A dad who has “been there” gives single parents some important tips on surviving the holidays.
With Thanksgiving, Christmas, Hanukkah and New Year’s Eve approaching, our thoughts naturally turn to what these days will bring for us. For us single-parents, these times can be especially difficult, whether the children are with us or not.
We face having all the child care responsibilities, dealing with upset children, potentially feeling uncomfortable at friend’s parties, not being invited to a party because we don’t have the kids with us, the shame associated with divorce, an overwhelming feeling of loss and our own loneliness.
Over 20 years ago, my wife and mother of my five young children left us and never returned. Back then I was a scared young man who had to figure out how to raise my kids and find happiness. So, I have had to face 20 holiday seasons as a single-dad, and while it took me a while to adjust, here are 3 things I learned that made my holiday seasons meaningful and merry.
Learn to Love Being Alone
This is a must if you want to be happy. Relying on others for our happiness will surely lead to disappointment and unhappiness. It wasn’t until I learned that being alone has huge advantages and I started to make that time meaningful and productive did I truly find happiness in my life. The holiday times are the most difficult to be alone – unless you change your perspective on them. The first holiday I was alone with five little kids. I felt sorry for myself. I sat around and sulked. I made myself miserable and my kids more miserable than they already were from their mother leaving. After that holiday season was over, I reflected on what had happened and I vowed if not for my sake, for my kid’s sake, I would not let that happen again. The next holiday season I started to make plans for us, I started to realize all the things I could do that having a mate prevented me from doing. I re-arranged my room and house, I started writing, I made plans for me and the kids that my ex would never have liked – not out of spite but because I wanted to do them. I even volunteered to do some charity work. My kids saw me happy, and they started to become happier too.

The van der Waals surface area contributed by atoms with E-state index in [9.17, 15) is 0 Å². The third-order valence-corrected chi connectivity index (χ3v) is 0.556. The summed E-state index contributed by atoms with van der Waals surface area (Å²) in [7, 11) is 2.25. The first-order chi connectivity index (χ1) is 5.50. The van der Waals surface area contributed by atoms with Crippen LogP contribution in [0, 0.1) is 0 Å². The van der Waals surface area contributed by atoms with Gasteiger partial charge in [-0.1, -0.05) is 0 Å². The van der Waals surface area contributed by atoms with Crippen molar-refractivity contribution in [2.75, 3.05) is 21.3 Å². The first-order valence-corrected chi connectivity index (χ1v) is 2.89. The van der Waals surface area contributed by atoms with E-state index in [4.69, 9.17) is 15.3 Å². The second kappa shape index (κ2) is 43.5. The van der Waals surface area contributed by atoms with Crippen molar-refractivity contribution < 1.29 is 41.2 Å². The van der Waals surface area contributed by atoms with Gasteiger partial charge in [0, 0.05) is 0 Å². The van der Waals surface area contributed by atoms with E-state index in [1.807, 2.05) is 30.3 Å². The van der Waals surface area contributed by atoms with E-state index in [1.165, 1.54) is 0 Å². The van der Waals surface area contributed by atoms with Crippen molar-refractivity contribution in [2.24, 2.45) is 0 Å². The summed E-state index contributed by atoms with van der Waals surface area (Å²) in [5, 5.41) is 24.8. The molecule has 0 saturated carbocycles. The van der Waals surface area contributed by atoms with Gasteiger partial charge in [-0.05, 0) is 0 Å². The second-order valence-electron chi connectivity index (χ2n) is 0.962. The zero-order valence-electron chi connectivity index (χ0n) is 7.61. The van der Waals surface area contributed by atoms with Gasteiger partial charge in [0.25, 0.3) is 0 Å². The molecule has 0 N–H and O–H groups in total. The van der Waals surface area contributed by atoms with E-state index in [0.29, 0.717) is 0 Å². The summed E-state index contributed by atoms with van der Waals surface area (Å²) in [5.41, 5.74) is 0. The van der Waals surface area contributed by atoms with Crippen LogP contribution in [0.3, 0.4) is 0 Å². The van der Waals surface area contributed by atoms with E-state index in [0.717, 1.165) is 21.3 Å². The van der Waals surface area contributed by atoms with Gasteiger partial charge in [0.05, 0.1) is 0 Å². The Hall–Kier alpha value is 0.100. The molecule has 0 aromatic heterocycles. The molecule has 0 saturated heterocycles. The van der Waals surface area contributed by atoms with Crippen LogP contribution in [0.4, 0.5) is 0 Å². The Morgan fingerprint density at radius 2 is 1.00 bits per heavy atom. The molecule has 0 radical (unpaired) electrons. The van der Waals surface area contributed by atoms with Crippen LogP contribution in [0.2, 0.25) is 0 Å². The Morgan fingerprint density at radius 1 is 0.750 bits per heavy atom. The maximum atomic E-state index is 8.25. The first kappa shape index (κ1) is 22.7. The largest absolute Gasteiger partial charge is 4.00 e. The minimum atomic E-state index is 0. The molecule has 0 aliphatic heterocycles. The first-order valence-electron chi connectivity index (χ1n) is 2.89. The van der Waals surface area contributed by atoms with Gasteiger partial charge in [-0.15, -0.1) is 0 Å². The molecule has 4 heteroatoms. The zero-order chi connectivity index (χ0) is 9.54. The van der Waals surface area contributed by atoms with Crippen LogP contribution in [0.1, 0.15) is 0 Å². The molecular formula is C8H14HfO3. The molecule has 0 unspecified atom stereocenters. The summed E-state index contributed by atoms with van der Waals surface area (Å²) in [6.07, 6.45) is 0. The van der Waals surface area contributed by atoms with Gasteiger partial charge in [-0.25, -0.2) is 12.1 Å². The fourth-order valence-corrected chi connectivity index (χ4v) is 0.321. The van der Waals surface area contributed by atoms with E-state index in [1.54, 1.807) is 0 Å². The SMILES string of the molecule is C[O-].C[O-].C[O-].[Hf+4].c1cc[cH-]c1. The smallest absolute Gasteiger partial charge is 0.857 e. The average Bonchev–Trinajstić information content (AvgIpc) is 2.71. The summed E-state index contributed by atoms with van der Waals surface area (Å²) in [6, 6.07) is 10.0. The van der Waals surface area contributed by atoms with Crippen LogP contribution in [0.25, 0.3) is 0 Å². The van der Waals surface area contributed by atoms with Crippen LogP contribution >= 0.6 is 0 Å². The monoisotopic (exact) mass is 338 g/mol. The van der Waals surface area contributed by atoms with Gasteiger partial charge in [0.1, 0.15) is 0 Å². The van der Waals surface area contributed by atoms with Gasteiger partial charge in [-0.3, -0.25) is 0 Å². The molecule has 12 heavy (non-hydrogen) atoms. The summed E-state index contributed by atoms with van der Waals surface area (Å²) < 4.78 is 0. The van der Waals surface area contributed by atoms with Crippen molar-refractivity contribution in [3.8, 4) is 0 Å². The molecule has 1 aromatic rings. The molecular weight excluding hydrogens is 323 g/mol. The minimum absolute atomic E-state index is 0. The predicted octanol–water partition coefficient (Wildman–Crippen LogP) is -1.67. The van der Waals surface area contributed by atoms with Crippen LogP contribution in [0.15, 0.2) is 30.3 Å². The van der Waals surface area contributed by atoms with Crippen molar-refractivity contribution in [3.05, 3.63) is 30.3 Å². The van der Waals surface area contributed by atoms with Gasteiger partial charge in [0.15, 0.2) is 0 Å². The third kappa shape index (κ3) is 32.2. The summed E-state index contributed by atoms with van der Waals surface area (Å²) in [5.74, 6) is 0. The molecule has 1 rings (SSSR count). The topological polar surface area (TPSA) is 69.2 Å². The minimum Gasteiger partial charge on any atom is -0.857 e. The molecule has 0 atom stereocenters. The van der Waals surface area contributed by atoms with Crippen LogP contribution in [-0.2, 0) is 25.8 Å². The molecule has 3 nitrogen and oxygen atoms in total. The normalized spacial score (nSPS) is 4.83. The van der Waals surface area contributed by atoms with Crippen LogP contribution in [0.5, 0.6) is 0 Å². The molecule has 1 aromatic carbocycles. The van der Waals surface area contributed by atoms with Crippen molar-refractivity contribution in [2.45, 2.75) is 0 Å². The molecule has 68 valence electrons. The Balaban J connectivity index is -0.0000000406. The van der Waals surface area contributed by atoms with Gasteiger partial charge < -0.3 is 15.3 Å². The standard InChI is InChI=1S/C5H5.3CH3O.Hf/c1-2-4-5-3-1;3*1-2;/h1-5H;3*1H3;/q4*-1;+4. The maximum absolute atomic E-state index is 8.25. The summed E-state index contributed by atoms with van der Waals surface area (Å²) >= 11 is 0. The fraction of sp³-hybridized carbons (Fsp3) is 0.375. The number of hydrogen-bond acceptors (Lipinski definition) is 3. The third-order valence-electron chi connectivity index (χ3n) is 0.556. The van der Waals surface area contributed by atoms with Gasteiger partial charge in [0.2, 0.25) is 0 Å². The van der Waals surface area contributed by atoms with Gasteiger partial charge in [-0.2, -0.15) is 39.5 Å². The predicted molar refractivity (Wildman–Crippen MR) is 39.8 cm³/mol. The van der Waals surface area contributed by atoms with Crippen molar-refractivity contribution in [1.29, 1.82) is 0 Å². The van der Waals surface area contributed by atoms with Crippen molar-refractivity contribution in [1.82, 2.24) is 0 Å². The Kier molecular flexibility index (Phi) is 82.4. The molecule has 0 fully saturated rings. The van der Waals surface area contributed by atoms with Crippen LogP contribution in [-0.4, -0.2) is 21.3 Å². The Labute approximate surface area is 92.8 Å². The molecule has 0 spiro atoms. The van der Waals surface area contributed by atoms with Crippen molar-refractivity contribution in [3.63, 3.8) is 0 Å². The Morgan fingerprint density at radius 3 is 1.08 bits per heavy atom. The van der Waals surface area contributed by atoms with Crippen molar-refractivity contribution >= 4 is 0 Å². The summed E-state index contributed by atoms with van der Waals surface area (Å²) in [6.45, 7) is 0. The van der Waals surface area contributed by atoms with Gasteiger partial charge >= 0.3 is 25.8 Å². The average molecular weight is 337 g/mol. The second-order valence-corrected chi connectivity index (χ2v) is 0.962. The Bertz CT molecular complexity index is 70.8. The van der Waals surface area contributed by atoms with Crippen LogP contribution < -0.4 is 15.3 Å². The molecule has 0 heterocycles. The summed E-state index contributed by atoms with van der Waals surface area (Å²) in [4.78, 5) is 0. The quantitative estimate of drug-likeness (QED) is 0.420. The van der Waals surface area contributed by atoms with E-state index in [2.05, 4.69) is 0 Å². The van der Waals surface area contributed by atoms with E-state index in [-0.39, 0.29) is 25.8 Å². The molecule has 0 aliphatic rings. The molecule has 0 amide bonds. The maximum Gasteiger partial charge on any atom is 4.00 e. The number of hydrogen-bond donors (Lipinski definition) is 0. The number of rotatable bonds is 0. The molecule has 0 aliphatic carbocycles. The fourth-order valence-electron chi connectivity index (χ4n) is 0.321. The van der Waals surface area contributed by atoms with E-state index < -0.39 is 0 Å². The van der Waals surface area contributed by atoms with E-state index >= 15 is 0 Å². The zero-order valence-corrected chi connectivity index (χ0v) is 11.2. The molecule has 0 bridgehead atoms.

The fear of being alone has led many of us to choose partners that aren’t good for us. We measure potential partners against the fear and unhappiness of being alone. But once you learn to love that alone time, a partner must be better than that or you’ll chose not to be with them and that means you are going to make better choices – and less likely to make the same mistakes again.
Find Gratitude for the Positives in Your Life
It’s easy during the holiday times to feel sorry for yourself. Your relationship has failed, your kids are living in a house divided, and it’s likely your finances are strained. Your future is unsure and everyone else seems so happy. Woe is you. For myself, holiday season or not, when I am feeling down, I simply think about all the things I must be grateful for. I have made a list that I refer to frequently. It raises my spirits every time without fail. And I refer to it sometimes when I am feeling good too – it inoculates me from feeling down. I share with you a part of my “gratitude” list:
My good health